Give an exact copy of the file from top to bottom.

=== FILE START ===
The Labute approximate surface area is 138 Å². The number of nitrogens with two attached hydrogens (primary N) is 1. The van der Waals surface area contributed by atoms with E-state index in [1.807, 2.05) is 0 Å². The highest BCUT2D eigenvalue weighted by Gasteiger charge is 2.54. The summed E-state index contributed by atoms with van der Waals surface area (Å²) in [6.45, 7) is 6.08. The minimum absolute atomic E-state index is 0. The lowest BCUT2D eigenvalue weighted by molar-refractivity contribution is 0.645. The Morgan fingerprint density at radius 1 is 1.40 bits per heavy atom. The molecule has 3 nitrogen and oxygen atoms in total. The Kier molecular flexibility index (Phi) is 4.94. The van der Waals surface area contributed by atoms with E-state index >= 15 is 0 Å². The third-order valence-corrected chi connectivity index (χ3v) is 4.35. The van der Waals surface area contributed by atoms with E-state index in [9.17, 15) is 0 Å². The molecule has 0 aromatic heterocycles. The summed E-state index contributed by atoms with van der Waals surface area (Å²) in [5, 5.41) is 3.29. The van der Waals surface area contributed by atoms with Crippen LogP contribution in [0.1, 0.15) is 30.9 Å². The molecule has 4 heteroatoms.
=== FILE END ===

The Labute approximate surface area is 138 Å². The number of nitrogens with two attached hydrogens (primary N) is 1. The van der Waals surface area contributed by atoms with E-state index in [1.807, 2.05) is 0 Å². The highest BCUT2D eigenvalue weighted by Gasteiger charge is 2.54. The summed E-state index contributed by atoms with van der Waals surface area (Å²) in [6.45, 7) is 6.08. The minimum absolute atomic E-state index is 0. The lowest BCUT2D eigenvalue weighted by molar-refractivity contribution is 0.645. The Morgan fingerprint density at radius 1 is 1.40 bits per heavy atom. The molecule has 3 nitrogen and oxygen atoms in total. The Kier molecular flexibility index (Phi) is 4.94. The van der Waals surface area contributed by atoms with E-state index >= 15 is 0 Å². The third-order valence-corrected chi connectivity index (χ3v) is 4.35. The van der Waals surface area contributed by atoms with E-state index in [9.17, 15) is 0 Å². The molecule has 0 aromatic heterocycles. The summed E-state index contributed by atoms with van der Waals surface area (Å²) in [5, 5.41) is 3.29. The van der Waals surface area contributed by atoms with Crippen LogP contribution in [0.1, 0.15) is 30.9 Å². The molecule has 4 heteroatoms.